Bricks are low-maintenance and energy efficient, making them a widely-favored material for homeowners and commercial developers. Although a classic style, the dark red brick color can become outdated, which is when most people whitewash the brick exterior of their building to create a fresh, clean, modern look.
Because brick is porous, great care and attention to detail are needed to complete this type of project. As exterior painting contractors, we know a thing or two about the process and have written this blog to teach you how to whitewash brick.
Whitewashing is when white paint or limestone is applied to brick. New techniques like the "German smear" use white mortar, which is more permanent and difficult to remove. A whitewashed brick house can be achieved in several ways, depending on the state of the bricks and desired permanency.
Creating a natural finish on brick exteriors is achievable with thinned latex paint, providing a close-to-transparent look reminiscent of traditional limewash paint exterior. Diluting white or gray paint with water (at ratios of 3:1 or 4:1) allows the hue and texture of the brick to be visible. Generally, all the brick and mortar should be coated. For more contrast, each brick can be painted while leaving the mortar untouched
You must first take off the paint, clean the brick, and then you can apply whitewash to the brick. Alternatively, you can apply a faux whitewash technique to whitewash a brick house.
Rather than diluting the paint, it's simply tinted, and a sponge, sized to fit one brick, is used for dabbing each brick. This technique accentuates the pattern on the mortar that was previously concealed by paint
To whitewash brick, you'll need the following tools and materials. The exact amount of paint and limewash depends on the surface area you cover.
To work out how much paint you need to whitewash brick exteriors, measure the total area of the exterior walls, including windows and doors, and then add 10-20% extra to allow for any wastage.
Divide the total area by the coverage rate of the paint you are using to calculate the number of liters of paint required. Always check the manufacturer’s instructions for the coverage rate of the paint you are using.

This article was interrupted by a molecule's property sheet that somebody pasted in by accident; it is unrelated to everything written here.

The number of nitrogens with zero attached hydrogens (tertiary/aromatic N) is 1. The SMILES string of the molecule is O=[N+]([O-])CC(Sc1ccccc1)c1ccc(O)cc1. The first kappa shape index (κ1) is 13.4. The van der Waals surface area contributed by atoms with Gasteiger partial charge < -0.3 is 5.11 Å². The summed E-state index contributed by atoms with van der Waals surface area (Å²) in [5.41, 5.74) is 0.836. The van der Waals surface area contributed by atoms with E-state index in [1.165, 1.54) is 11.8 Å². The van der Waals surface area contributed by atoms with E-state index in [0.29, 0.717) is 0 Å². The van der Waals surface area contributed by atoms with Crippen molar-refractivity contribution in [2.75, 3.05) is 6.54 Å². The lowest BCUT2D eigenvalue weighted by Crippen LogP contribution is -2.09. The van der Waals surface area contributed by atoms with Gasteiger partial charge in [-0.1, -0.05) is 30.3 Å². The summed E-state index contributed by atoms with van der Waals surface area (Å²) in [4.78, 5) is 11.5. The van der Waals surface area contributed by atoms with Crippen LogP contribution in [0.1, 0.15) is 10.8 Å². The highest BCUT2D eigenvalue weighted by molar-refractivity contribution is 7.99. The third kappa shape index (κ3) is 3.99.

When selecting whitewash paint for your home’s exterior, it is important to consider the colors of the roof, trim, and brick. Pre-mixed colors are available, and you can even create your own custom color to match your home perfectly. It's up to you whether you want exterior paint to incorporate more of the brick as an undertone or cover it up for a mostly-white look.
Whitewashing your walls can be a beneficial way to protect your brick walls from moisture, mold, insect infestations, and harsh weather. The whitewash contains antibacterial properties and forms a protective barrier to help reduce the risk of deterioration over time.
Here's how to whitewash bricks.
Whitewashing over dirty brick won't achieve the desired effect. Exterior power washing is the most effective way to get rid of dirt and the first order of business.
You'll also want to apply a cleaning solution to eradicate stubborn grime before you whitewash outdoor brick. Potencies vary from dish soap to ammonia - always use the solution according to the instructions and then rinse off with a clean rag dipped in warm water.
If the brick has been painted in the past, you may notice signs of chipping, flaking, or blistering paint. If the paint seems to have been around for a long time, it may contain toxic lead paint, which must be professionally removed.
Cover the floor with a drop cloth and protect yourself with goggles and a face mask. Also, prepare a garbage bag to collect the old paint. Using a putty knife, wire brush, or paint scraper, carefully remove all the chipped or peeling paint from the brick
Take the necessary steps to protect your work area. This will not only help to keep the area safe and clean, but it will also help to ensure that your painting project is completed quickly and successfully.
Next, you'll need to mix the whitewash:
The method to whitewash a brick house exterior vary, but these two methods are suitable even for beginners:
Aim to work on one two-foot-square section at a time and blot the bricks with a wadded-up paper towel to give the surface a washed, not painted, look. Dabbing the paint instead of wiping will create a more natural texture. Continue to work in small sections until the whitewashing is finished.
If the mortar is deeply recessed, load a sash brush with a small amount of thinned paint and use a dry-brushing technique to reach both the mortar and the edges and ends of the bricks.
After painting with a rag, use a dry brush to fill the hard-to-reach places. If there is an area with too much color, mist it with water and blot up the moisture and paint.
No matter how you paint brick, remember that brick is very absorbent. The first coat of paint may look thicker than you want. Don't worry; in the upcoming hours, the paint will be soaked up by the brick and become more visible.
To get a distressed look on bricks, take a damp cloth and lightly scrub the bricks in a circular motion. Once the distressed look is achieved, allow the paint to dry completely. To further protect the bricks, seal them with a clear, water-based sealer to protect them from the elements.
Are you looking for a painting service in Hawaii? Oahu Pro Painters is here to help! We provide interior and exterior painting services and can whitewash your brick home. If you're investing in your property, you want to select the right painting partner to do the job properly the first time. Why not schedule a consultation with us?